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Showing convexity of a discrete function

  1. Jun 14, 2014 #1
    Suppose we have a function ##f:\mathbb{N}\times\mathbb{N}\to\mathbb{R}_+## that is
    • increasing: ##f(x+e_i)\geq f(x)## for any ##x\in\mathbb{N}^2## and ##i\in\{1,2\}##;
    • convex: ##f(x+2e_i)-f(x+e_i)\geq f(x+e_i)-f(x)## for any ##x\in\mathbb{N}^2## and ##i\in\{1,2\}##.
    How could one show that a function ##g(x):=cf(x)-\max\{c_1\left(f(x)-f(x-e_1)\right),c_2\left(f(x)-f(x-e_2)\right)\}## for ##c=\max\{c_1,c_2\}## (##c_1,c_2\geq0##) is also convex wrt definition above?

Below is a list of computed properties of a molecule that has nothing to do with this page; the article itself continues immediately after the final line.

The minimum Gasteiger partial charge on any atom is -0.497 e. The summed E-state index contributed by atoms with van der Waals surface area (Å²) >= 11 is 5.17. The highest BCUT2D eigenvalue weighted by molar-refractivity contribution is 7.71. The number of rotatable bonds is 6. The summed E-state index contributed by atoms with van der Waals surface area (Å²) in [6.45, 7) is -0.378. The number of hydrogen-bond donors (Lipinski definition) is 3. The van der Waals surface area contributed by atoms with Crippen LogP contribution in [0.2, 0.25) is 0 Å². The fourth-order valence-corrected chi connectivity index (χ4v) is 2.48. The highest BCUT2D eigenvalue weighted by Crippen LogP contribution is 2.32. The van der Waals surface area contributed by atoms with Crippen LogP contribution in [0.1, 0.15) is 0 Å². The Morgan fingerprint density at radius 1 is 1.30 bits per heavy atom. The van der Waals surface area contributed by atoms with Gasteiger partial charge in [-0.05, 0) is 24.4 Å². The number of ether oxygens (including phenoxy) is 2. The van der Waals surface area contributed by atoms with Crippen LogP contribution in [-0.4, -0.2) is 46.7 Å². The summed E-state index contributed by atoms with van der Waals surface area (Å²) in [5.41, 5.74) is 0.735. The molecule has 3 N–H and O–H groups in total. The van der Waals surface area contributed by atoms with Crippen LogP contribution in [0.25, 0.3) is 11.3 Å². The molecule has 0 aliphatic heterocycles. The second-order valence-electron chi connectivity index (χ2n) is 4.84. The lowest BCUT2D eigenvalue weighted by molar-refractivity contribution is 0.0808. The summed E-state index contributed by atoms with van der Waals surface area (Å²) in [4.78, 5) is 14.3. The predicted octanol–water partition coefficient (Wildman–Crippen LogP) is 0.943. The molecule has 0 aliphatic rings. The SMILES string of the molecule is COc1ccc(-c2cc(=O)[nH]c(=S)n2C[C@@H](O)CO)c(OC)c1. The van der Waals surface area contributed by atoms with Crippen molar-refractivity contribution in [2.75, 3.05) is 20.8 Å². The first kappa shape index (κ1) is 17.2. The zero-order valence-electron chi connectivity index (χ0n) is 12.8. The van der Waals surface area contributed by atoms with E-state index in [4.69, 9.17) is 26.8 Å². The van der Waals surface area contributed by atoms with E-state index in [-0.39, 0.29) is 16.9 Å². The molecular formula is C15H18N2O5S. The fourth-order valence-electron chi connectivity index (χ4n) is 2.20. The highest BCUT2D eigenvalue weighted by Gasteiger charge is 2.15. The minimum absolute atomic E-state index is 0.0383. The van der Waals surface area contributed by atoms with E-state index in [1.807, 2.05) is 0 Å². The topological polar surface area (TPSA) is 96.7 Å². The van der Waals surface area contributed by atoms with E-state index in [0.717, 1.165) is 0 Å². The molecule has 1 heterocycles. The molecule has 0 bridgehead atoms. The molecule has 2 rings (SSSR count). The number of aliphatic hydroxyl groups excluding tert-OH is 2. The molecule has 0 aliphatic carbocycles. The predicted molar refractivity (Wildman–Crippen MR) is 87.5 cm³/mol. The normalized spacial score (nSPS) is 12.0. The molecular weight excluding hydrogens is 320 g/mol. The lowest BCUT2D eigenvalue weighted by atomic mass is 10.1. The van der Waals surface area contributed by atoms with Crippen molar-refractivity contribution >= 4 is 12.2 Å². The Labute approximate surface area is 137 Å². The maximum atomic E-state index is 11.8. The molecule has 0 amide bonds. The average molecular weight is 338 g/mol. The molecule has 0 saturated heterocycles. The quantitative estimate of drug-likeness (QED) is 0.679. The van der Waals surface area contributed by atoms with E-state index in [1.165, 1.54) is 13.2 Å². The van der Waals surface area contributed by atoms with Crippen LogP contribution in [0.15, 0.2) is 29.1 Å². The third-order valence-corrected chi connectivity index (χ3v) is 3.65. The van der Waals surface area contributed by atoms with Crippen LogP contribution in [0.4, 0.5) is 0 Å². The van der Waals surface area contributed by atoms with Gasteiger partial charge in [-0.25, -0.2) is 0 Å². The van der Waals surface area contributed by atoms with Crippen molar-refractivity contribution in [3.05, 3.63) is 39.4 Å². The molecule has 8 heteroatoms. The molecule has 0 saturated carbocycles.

2. jcsd
  3. Jun 14, 2014 #2

    verty

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    Have you tried substituting g into that convexity inequality?
     
  4. Jun 16, 2014 #3
    So far I did case-by-case analysis branching on terms, at which maxima for ##f(x+2e_i)##, ##f(x+e_i)## and ##f(x)## are achieved. Six of eight cases went rather smooth, but two cases are giving me problems.

    Case 1:
    Case 2:
    I guess the proof lies in rearranging the terms in a smart way and then applying the assumptions and properties. One can also use that ##f## is also supermodular, that is ##f(x+e_1+e_2)+f(x)\geq f(x+e_1)+f(x+e_2)## for any ##x\in\mathbb{N}^2##.
     
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